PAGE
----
Caroline: We didn’t complete all the tasks that we had on our to do. So that was the like, we failed. But it was also like, wow, we got 90% of the way there, which was really cool, which is something that it taught us, as well as just a reminder for you listening about the power of constraints and just saying, I’m only going to do this thing on this day. How far can I get? There’s something very motivating about that type of challenge. Now, that said, we bumped up against a lesson that we learned all the time in our business, which is we just bit off more than we could chew. We tried to be too ambitious. It was too much to try to do both of those things in one day. And we’re very much a shoot for the moon and land among the stars kind of a couple. We do that often. But that actually brings me to the topic of this episode, which is I told Jason I wanted to talk about the feelings around this idea of when you keep running into the same lesson over and over and the emotions of that.
Jason: Just real quick, before we get into that, can I just ask a question for all the space engineers that listen to our show? Which is…
Caroline: The big contingency of space engineers?
Jason: So when you say shoot for the moon and end up in the stars, technically…
Caroline: The stars are farther away than the…
Jason: The stars are… I mean, exponentially farther away. Like you can get to the moon. So it should be…
Caroline: I’ve never thought about that.
Jason: It should be shoot for the stars.
Caroline: Stars and land on the moon. Jason, I’ve never thought about that. That’s a good point.
Jason: That’s what I’m saying. So I just, if any space engineers are listening to this, like you work for NASA or you’re, like, currently in space, it would be helpful if you could kind of…
Caroline: Jason, my mind is blown right now. That makes so much more sense. Shoot for the stars and land on the moon.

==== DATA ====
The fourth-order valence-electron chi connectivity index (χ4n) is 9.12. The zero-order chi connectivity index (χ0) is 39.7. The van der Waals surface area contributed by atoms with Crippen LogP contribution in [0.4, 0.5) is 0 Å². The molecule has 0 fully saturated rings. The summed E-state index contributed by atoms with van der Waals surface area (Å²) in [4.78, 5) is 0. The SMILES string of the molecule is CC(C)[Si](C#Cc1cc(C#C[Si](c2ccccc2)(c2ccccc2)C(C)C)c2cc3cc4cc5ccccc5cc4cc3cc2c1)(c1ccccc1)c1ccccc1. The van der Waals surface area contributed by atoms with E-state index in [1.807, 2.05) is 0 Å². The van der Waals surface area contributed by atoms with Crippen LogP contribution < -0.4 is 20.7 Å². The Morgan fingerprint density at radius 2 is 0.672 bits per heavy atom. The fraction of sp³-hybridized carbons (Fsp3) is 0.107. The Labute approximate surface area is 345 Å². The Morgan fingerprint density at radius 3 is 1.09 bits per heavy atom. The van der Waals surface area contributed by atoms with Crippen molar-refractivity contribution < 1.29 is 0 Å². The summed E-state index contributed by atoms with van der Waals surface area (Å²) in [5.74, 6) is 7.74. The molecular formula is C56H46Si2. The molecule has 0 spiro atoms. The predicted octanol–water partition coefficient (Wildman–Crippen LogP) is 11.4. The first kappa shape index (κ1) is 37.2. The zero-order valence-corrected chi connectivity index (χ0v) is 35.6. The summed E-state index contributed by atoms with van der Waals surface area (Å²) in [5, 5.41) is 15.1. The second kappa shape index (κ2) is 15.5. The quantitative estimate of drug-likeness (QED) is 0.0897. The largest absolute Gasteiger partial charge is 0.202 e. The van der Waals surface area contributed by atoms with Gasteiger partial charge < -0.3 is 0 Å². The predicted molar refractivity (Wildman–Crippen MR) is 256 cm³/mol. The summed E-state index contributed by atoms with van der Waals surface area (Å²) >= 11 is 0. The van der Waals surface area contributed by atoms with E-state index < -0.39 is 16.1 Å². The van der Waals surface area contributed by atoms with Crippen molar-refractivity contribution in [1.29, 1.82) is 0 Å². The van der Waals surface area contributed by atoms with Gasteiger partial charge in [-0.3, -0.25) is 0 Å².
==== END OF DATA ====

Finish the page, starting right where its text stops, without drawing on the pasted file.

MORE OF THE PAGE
Jason: Stars are hundreds of millions of…
Caroline: They’re so far away.
Jason: Light years away. They happened in the past, too.
Caroline: Or maybe shoot for the moon and land back down to Earth and crash and burn because that’s the only thing between here and the moon.
Jason: Or shoot for the moon and just end up in the dark space between.
Caroline: I don’t like that one bit.
Jason: Which doesn’t sound good.
Caroline: Space a top five fear of mine.
Jason: I know. So let’s get back to this lesson that we keep learning over and over. And so for us, this lesson, and we hope you’ll have one that you can kind of relate to as you listen to this, which is for us, it’s being too ambitious and overestimating what we can accomplish. All the time, every single day, every hour, every minute. I think the only thing that I’m not over ambitious about, that I actually do achieve in my daily life is my baked goods. I set out to bake some cookies, I end up with cookies and then I eat them.
Caroline: To be fair, there’s not a lot of other ways for you to stuff that.
Jason: Let’s see you get in there and bake some cookies.
Caroline: Just saying, like, what would an ambitious chocolate chip cookie feel like? I say that, and now I’m like, I watch a lot of cooking shows, and actually the parallels are quite… we all know those cooking shows where you’re like, that was too ambitious.
Jason: I’ve also made some…
Caroline: Great British Baking.
Jason: Real shitty cookies in my day. Anyway.
Caroline: The whole point also is that I want you listening to this episode to think of like, has there been a time recently in business, but also in life where you feel like, here I am again, right back here, learning this lesson? And what is the emotional experience of finding yourself in the same loop over and over? And I don’t know, I just was thinking because I had this, like, little bit of a debriefing after Behind the Build, I was like, Gosh, why do we always do this to ourselves? And then I was like, you know what? I’m not going to beat myself up over this. I’m not going to fall into this sha-. I mean, this is a very strong word for it, but I know those of you out there will resonate. I’m not going to fall in a shame spiral about why do I always do this to myself, of biting off more than I can chew? Because it’s just not helpful. It’s not helpful to find yourself in a situation where you have to A, learn a lesson, but then you’re going to shame yourself for having to learn that lesson. Like that’s not helpful. And so I wanted to do an entire episode on what went through my mind when I had that first gut reaction of like here we are again, and how did I actively in that moment reframe having to learn the same lesson over again?